Is blood a colloid?
- 0No time to write the fiasco that is going on with school right now, that will come later but for now this is my question.
IS BLOOD CONSIDERED A COLLOID COLUTION? AND IF IT IS, I NEED PROOF.
I know it sounds crazy lol..but unfortunately graduation in May depends on scrounging up hidden points on quizzes from last semester. I got this wrong on a quiz and so did half the class. The prof said if I could find prof that blood was a colloid Id get an exta 5 points....to her it is not considered a colloid.
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- 0Jan 16, '07 by sirI Admin
- 0Quote from siriWOO HOO...THANKS!
I MAY HAVE A COUPLE MORE AFTER I LOOK THROUGHT THE REST OF MY QUIZZES. THANKS SO MUCH!!
- 0Jan 16, '07 by MayisontheWayI'm going with NOT a colloid. Particle sizes in its constitution & separation on standing disqualify blood. More likely, blood is a suspension. Some of the elements that separate from blood (plasma, for example) are colloids just as some (0.9% NS) are crystalloids.
Just my 2 cents.
- 0Jan 16, '07 by CityKatNormally, under normal conditions blood is stable. It is properly referred to as a colloidal suspension when it is stable. But, if you subject blood to high forces such as in centrifuging, then the blood cells will separate out and it is no longer stable. Does that make sense? I remember that from physiology lab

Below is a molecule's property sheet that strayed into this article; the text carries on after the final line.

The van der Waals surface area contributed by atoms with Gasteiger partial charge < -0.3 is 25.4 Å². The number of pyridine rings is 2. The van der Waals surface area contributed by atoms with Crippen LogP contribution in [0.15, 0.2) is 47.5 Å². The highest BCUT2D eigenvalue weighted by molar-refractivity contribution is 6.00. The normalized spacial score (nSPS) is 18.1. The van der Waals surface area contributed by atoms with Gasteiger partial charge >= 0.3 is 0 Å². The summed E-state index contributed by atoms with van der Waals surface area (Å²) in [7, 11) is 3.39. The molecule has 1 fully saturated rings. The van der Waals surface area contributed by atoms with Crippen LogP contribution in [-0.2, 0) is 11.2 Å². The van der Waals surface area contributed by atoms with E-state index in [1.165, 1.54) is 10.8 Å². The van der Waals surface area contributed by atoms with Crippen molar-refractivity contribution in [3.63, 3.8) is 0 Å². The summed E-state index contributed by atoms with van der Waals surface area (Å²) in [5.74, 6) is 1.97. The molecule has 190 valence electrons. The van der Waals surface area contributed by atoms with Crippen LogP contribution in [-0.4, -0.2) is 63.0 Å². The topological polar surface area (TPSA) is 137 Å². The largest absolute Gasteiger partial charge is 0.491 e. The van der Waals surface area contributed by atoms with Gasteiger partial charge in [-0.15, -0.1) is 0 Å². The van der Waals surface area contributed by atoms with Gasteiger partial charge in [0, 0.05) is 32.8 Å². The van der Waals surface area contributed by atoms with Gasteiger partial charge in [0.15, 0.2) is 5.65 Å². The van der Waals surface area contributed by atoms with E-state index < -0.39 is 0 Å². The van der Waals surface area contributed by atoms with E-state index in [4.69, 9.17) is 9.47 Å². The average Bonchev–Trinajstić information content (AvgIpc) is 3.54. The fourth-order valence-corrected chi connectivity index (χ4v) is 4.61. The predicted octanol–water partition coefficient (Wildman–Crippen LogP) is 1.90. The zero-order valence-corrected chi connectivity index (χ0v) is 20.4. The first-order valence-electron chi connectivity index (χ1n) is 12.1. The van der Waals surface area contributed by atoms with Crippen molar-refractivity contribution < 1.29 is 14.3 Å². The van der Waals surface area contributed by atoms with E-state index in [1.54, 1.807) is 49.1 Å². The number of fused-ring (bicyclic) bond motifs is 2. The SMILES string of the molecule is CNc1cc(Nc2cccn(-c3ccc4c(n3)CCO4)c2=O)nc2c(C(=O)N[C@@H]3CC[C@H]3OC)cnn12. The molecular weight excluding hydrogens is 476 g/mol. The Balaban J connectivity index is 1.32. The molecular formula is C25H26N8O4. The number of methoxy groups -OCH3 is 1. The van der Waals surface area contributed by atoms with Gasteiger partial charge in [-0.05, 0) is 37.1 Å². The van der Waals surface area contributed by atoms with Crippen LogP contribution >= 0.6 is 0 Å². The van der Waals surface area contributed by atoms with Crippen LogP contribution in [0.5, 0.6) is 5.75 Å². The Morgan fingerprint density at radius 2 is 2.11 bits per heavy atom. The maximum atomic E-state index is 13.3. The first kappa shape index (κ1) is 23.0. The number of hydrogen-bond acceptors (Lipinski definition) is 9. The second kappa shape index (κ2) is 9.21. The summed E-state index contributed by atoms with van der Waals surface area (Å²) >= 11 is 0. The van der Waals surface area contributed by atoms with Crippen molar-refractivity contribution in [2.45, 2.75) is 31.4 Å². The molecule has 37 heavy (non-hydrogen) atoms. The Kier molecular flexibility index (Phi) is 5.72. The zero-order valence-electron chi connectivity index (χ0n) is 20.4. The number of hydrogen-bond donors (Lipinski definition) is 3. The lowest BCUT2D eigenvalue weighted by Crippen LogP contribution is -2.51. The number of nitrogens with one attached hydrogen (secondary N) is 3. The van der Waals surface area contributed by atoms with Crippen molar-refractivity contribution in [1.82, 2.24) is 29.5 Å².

- 0Jan 17, '07 by jovQuote from sirino offense, siri, but i don't think a prof will consider wikipedia an authoritative site
I agree blood is a colloid because the suspended particles in blood are of the right dimensions for it to be considered a sol, a type of colloid.
According to IUPAC (the International Union of Pure and Applied Chemistry)the term colloidal refers to a state of subdivision, implying that the molecules or polymolecular particles dispersed in a medium have at least in one direction a dimension roughly between 1 nm and 1Ám, or that in a system discontinuities are found at distances of that order. Any 'stable' heterogeneous mixture composed of a continuous phase and a disperse phase of dimensions of the order (approximately) 10 nanometres - 1 micron such as blood, qualifies.
You can access the colloid definition at the IUPAC site at
- 0Jan 17, '07 by chudderFor a good answer to your colloid question that you can refer the professor to, see: http://www.madsci.org/posts/archives...2461.Im.r.html
**sorry for the redundant link**
Last edit by chudder on Jan 17, '07 : Reason: didn't notice the same link was posted above!